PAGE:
SNV genotyping

Eight dogs were genotyped for 220,853 SNVs on the illumina canine_HD chip by GeneSeek/Neogen. The raw SNV genotypes are given in the S1 File.

Linkage analysis and homozygosity mapping

We performed linkage analysis and homozygosity mapping with eight dogs from one family (Figure Mapping). The genotype data of these eight dogs from Illumina canine_HD chip were used for a parametric linkage analysis. For all dogs, the call rate was > 95%. Using PLINK v 1.09 [31], markers that were non-informative, located on the sex chromosomes, or missing in any of the eight dogs, had Mendel errors, or a minor allele frequency < 0.05, were removed. The final pruned dataset contained 81,116 markers. For parametric linkage analysis, an autosomal recessive inheritance model with full penetrance, a disease allele frequency of 0.4 and the Merlin software [32] were applied.

For homozygosity mapping, the genotype data of two affected dogs from this litter were used. Markers that were missing in one of the two cases, markers on the sex chromosomes and markers with Mendel errors in the family were excluded. Regions of homozygosity with shared alleles between the cases were identified by using the—homozyg and—homozyg group options in PLINK.

Whole genome sequencing of an affected Alaskan Malamute

An Illumina PCR-free TruSeq fragment library with 400 bp insert size of a PCD affected Alaskan Malamute (AM019) was prepared. We collected 286 million 2 x 150 bp paired-end reads on a NovaSeq 6000 instrument (36x coverage). Mapping and alignment were performed as described [33]. The sequence data were deposited under the study accession PRJEB16012 and sample accession SAMEA4848707 at the European Nucleotide Archive.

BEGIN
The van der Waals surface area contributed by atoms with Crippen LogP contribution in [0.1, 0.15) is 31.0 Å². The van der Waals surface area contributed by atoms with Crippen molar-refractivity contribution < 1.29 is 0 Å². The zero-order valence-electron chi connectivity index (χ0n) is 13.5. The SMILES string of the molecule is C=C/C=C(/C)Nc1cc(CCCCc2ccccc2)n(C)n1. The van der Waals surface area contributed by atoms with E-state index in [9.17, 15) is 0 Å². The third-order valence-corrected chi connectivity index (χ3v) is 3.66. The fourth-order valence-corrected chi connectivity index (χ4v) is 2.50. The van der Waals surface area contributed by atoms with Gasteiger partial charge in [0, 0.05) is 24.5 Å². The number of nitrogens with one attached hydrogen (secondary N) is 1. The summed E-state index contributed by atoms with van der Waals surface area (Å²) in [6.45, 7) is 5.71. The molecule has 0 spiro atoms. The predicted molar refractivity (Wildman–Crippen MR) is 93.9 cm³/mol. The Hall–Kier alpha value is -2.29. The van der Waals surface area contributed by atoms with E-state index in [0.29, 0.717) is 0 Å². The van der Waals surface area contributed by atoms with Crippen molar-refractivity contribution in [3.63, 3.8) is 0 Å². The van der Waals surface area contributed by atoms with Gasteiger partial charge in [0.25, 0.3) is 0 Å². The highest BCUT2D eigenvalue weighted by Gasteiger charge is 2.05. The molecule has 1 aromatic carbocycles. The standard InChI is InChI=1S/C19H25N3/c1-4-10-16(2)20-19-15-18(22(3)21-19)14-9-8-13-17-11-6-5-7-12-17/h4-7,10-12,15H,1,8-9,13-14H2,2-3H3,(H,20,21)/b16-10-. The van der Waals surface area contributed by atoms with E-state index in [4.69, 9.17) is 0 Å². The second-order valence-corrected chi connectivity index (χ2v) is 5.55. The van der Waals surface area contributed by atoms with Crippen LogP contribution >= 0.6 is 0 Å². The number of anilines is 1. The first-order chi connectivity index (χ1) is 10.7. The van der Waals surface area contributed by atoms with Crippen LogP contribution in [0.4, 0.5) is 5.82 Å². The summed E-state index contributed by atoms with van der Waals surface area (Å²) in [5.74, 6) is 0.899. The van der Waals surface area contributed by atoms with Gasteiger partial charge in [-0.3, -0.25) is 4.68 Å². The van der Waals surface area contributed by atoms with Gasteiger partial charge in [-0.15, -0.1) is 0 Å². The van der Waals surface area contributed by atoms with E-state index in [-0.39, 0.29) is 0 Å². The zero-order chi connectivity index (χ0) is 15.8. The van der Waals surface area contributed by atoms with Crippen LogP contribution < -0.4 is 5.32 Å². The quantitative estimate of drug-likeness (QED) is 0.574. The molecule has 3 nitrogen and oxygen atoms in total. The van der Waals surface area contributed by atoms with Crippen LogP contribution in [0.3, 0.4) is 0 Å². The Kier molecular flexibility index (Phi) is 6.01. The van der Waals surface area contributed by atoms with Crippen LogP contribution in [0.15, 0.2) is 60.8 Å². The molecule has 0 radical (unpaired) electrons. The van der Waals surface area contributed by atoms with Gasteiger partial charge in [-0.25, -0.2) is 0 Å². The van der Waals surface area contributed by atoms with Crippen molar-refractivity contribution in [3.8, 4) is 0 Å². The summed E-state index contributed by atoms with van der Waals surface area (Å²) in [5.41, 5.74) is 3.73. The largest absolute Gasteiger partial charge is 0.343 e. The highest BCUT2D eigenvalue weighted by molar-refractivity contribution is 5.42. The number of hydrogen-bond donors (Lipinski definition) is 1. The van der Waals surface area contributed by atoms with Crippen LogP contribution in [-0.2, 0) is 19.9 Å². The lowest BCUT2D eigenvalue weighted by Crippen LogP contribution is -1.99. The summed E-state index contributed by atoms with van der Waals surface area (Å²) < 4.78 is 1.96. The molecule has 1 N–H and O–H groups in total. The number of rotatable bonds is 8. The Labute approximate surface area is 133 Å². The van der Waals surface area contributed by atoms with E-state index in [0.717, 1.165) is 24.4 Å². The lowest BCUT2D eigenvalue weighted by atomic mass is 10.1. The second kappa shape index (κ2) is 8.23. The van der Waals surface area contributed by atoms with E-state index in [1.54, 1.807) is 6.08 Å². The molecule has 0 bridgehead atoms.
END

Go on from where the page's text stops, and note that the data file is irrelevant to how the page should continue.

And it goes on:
Variant calling

Variant filtering was performed as previous described [33]. SnpEFF software [34] was used to predict the functional effects of the called variants together with the NCBI annotation release 105 on the CanFam 3.1 reference assembly. To identify case-specific private variants we used 601 control genomes, which were either publicly available [35] or produced during other projects of our group or contributed by members of the Dog Biomedical Variant Database Consortium. The accession numbers of all used genomes are given in S5 Table.

Gene analysis

We used the dog CanFam 3.1 reference genome assembly for all analyses. Numbering within the canine NME5 gene corresponds to the NCBI RefSeq accessions XM_003639378.4 (mRNA) and XP_003639426.1 (protein).

Sanger sequencing

We used Sanger sequencing to confirm the NME5: c.43delA variant and to genotype the other dogs included in this study. A 312 bp PCR product was amplified from genomic DNA using the AmpliTaqGold360Mastermix (Life Technologies) together with primers 5‘-TCG AAA AAG ATT CGG CAG TT -3‘ (Primer F) and 5’- TCA TCA TGC CCA GAA GTT ACC -3’ (Primer R). For the FFPE sample, a 171 bp PCR product was amplified from genomic DNA using the AmpliTaqGold360Mastermix (Life Technologies) together with primers 5’- TAC CCT GGA AAG GCA GAA TG -3’ (Primer FFPE F) and 5’- CAT CAT CAT CAT GCC CAG AA -3’ (Primer FFPE R). After treatment with exonuclease I and alkaline phosphatase, amplicons were sequenced on an ABI 3730 DNA Analyzer (Life Technologies). Sanger sequences were analyzed using the Sequencher 5.1 software (GeneCodes).